Arts and Entertainment Miley Cyrus with her father, country musician Billy Ray Cyrus

The modernised version of his 1992 hit should make for an interesting listen

WHY ARE THEY FAMOUS? Diana Ross

Main claim

Viacom takeover of CBS forms $80bn media giant

VIACOM, the giant United States entertainment company, is to buy CBS, the leading US television network, for pounds 22bn in the largest ever media deal.

Outlook: Another reason to privatise the BBC

WHAT GOES round comes round. Go back to the 1970s and Viacom was an enforced spin-off from CBS because of US Federal rules, designed to protect the big Hollywood studios, banning the broadcast networks from owning their own entertainment production houses. Those rules were repealed a few years back and since then these two industries, production and broadcast, have been scrambling to re-marry.

Golf: That's rich coming from these guys

FIRST TEE; LAUREN ST JOHN

Arts: Once more into the bleach

Welcome to the small time. Welcome to the cheesy, self-deluding world of the tribute band - the place in which pop finally gets to eat itself. But wait. The figures say this isn't the small time at all. This is pop's Third Way.

Young bear the brunt as Aids spreads through the world on a biblical scale

WE THOUGHT we had Aids beaten. The worst infectious disease of modern times was in retreat in the West and there were signs that it had peaked in parts of the developing world. New drug combinations had brought spectacular improvements in survival, adding to the impression that a global crisis had been averted.

Children's hour - all day, every day

It's young and brash, with a line-up of MTV-style video jocks - and it's a BBC station. Welcome to UK PLAY.

President In Crisis: Politics turns on the youth of America

WHEN MTV, the music channel, launched its "Get Out the Vote" drive in 1992, it was attempting the almost impossible: stirring America's youth out of its political inertia. The campus activism of the early Sixties may have vanished for good, was the reasoning, but at least let's get students talking about politics again.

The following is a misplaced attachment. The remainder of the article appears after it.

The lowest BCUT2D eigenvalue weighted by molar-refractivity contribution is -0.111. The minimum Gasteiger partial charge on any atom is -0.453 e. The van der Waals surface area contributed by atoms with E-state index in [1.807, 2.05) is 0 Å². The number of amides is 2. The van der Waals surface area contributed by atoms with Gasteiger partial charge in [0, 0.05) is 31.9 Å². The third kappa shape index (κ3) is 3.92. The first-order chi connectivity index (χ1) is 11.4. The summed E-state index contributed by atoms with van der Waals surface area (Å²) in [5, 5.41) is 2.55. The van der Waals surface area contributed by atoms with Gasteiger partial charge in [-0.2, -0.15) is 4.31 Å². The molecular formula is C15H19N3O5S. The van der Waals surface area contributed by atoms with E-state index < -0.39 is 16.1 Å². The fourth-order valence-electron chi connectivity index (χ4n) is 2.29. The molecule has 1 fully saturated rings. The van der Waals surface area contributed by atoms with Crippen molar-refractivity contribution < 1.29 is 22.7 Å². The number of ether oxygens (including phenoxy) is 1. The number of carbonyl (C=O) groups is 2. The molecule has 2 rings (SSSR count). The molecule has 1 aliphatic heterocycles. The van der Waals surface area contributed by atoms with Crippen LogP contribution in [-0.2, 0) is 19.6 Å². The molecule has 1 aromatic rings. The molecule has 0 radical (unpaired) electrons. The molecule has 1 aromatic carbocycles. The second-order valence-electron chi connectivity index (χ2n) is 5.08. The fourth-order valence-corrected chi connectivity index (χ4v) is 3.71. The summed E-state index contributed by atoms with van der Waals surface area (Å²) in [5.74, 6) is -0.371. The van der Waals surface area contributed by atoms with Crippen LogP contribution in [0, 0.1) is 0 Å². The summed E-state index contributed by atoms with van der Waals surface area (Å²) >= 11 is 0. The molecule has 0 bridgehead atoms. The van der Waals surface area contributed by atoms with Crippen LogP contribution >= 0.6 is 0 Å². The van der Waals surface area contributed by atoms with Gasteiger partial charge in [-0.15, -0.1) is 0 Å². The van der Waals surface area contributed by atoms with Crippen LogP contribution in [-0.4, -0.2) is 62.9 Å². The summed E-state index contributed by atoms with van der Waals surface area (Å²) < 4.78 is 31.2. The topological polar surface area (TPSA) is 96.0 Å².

Focus on Pearson: Scardino plays it by the book

The chief executive wants to double the company's value, and Simon & Schuster is the first big step

EMI goes under the hammer

Internal e-mail reveals that Seagram fired opening salvo in the bidding war

BDB in talks to offer Viacom channels for autumn launch

British Digital Broadcasting, the terrestrial television group, is in talks with Viacom about offering the US broadcaster's channels, which include MTV and Nickelodeon, as part of its offering when it launches its service in the autumn.

CV - Chris Cowey Producer, `Top of the Pops'

I come from a village to the south of Sunderland, where what you usually did was work down a coal-mine or off-shore on an oil rig. But at school in the late Seventies, I developed an interest in drama, and was quite keen on the idea of teaching too. Television wasn't something I'd ever considered, but then Malcolm Gerrie, who was my English and drama teacher, got a job as a researcher with Tyne Tees TV. So, suddenly, there was this link with the world of TV - and Malcolm would often drag me into the studio and show me off as one of his star pupils.

MISSY IN ACTION

MISSY (MISDEMEANOUR) ELLIOTT, the 25-year-old hip-hop performer who is energetically redefining the boundaries of rap music, is a singer, songwriter, arranger, producer and talent scout. Six months ago, few people outside the music industry had heard of her; six months from now, it will be necessary to pretend that you've known about Missy Elliott for years. She is the biggest and blackest female rap star Middle America has ever seen. She is the latest incarnation of an American phenomenon: what US magazines like to call the "New Negro".

MTV seeks new tune as fortunes dive

LONG GONE are the days when thousands of pounds were lavished on music videos shot in exotic locations. Cutting-edge directors no longer use them to hone their skills in preparation for the big screen. And now MTV, the channel which made the music video king in the Eighties, has decided the art form is on the way out.

Murdoch's juggling outwits taxmen around the world